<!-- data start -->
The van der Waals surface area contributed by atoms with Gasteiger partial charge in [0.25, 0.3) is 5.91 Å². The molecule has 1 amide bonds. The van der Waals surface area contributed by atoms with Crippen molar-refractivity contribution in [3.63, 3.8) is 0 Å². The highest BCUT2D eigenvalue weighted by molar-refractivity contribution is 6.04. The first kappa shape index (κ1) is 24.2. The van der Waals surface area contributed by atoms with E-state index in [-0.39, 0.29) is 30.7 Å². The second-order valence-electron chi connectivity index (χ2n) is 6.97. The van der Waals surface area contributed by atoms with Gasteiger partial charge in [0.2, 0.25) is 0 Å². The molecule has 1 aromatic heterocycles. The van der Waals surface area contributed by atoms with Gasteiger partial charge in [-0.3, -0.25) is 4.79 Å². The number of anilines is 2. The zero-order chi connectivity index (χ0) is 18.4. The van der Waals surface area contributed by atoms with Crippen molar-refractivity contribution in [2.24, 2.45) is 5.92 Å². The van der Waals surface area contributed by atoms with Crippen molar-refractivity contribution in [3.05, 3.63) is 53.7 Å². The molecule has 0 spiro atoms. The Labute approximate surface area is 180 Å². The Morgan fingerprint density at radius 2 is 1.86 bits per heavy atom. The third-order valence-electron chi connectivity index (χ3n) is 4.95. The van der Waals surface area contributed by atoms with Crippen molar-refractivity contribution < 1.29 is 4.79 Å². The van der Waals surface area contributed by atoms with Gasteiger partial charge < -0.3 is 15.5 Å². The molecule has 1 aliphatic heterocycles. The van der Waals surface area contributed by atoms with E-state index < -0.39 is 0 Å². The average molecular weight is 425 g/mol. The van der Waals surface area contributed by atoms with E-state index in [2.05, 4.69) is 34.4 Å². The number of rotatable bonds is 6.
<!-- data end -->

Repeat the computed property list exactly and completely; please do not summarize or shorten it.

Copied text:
The van der Waals surface area contributed by atoms with Gasteiger partial charge in [0.25, 0.3) is 5.91 Å². The molecule has 1 amide bonds. The van der Waals surface area contributed by atoms with Crippen molar-refractivity contribution in [3.63, 3.8) is 0 Å². The highest BCUT2D eigenvalue weighted by molar-refractivity contribution is 6.04. The first kappa shape index (κ1) is 24.2. The van der Waals surface area contributed by atoms with E-state index in [-0.39, 0.29) is 30.7 Å². The second-order valence-electron chi connectivity index (χ2n) is 6.97. The van der Waals surface area contributed by atoms with Gasteiger partial charge in [0.2, 0.25) is 0 Å². The molecule has 1 aromatic heterocycles. The van der Waals surface area contributed by atoms with Gasteiger partial charge in [-0.3, -0.25) is 4.79 Å². The number of anilines is 2. The zero-order chi connectivity index (χ0) is 18.4. The van der Waals surface area contributed by atoms with Crippen molar-refractivity contribution in [2.24, 2.45) is 5.92 Å². The van der Waals surface area contributed by atoms with Crippen molar-refractivity contribution in [3.05, 3.63) is 53.7 Å². The molecule has 0 spiro atoms. The Labute approximate surface area is 180 Å². The Morgan fingerprint density at radius 2 is 1.86 bits per heavy atom. The third-order valence-electron chi connectivity index (χ3n) is 4.95. The van der Waals surface area contributed by atoms with Crippen molar-refractivity contribution < 1.29 is 4.79 Å². The van der Waals surface area contributed by atoms with Gasteiger partial charge < -0.3 is 15.5 Å². The molecule has 1 aliphatic heterocycles. The van der Waals surface area contributed by atoms with E-state index < -0.39 is 0 Å². The average molecular weight is 425 g/mol. The van der Waals surface area contributed by atoms with E-state index in [2.05, 4.69) is 34.4 Å². The number of rotatable bonds is 6.